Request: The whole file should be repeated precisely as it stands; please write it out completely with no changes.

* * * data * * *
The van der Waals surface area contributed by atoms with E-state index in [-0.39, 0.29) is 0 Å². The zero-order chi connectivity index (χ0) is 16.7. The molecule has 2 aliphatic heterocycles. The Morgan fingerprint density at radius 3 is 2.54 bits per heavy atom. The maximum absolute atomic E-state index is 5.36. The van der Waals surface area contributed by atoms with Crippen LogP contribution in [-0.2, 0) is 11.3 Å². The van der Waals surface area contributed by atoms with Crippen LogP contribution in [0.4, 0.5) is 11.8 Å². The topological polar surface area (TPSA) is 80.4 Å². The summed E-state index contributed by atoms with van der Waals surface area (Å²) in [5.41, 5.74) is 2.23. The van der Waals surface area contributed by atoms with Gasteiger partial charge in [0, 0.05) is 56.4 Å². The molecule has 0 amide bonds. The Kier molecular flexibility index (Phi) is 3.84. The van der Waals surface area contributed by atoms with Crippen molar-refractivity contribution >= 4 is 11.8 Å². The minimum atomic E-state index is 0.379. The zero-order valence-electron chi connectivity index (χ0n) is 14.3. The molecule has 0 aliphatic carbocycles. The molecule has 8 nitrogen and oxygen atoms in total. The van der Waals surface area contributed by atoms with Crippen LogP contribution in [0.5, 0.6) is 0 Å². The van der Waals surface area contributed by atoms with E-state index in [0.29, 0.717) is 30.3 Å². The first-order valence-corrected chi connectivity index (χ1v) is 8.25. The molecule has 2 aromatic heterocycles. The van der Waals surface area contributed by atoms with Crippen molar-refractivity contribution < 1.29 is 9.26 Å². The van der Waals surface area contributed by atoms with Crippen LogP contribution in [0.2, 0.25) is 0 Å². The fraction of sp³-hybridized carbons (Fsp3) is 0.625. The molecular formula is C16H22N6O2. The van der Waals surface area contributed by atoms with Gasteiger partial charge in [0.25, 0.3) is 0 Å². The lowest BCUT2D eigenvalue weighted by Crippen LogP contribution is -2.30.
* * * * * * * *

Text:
The van der Waals surface area contributed by atoms with E-state index in [-0.39, 0.29) is 0 Å². The zero-order chi connectivity index (χ0) is 16.7. The molecule has 2 aliphatic heterocycles. The Morgan fingerprint density at radius 3 is 2.54 bits per heavy atom. The maximum absolute atomic E-state index is 5.36. The van der Waals surface area contributed by atoms with Crippen LogP contribution in [-0.2, 0) is 11.3 Å². The van der Waals surface area contributed by atoms with Crippen LogP contribution in [0.4, 0.5) is 11.8 Å². The topological polar surface area (TPSA) is 80.4 Å². The summed E-state index contributed by atoms with van der Waals surface area (Å²) in [5.41, 5.74) is 2.23. The van der Waals surface area contributed by atoms with Gasteiger partial charge in [0, 0.05) is 56.4 Å². The molecule has 0 amide bonds. The Kier molecular flexibility index (Phi) is 3.84. The van der Waals surface area contributed by atoms with Crippen molar-refractivity contribution >= 4 is 11.8 Å². The minimum atomic E-state index is 0.379. The zero-order valence-electron chi connectivity index (χ0n) is 14.3. The molecule has 0 aliphatic carbocycles. The molecule has 8 nitrogen and oxygen atoms in total. The van der Waals surface area contributed by atoms with Crippen LogP contribution in [0.5, 0.6) is 0 Å². The van der Waals surface area contributed by atoms with E-state index in [0.29, 0.717) is 30.3 Å². The first-order valence-corrected chi connectivity index (χ1v) is 8.25. The molecule has 2 aromatic heterocycles. The van der Waals surface area contributed by atoms with Crippen molar-refractivity contribution < 1.29 is 9.26 Å². The van der Waals surface area contributed by atoms with Crippen LogP contribution in [0.2, 0.25) is 0 Å². The fraction of sp³-hybridized carbons (Fsp3) is 0.625. The molecular formula is C16H22N6O2. The van der Waals surface area contributed by atoms with Gasteiger partial charge in [0.25, 0.3) is 0 Å². The lowest BCUT2D eigenvalue weighted by Crippen LogP contribution is -2.30.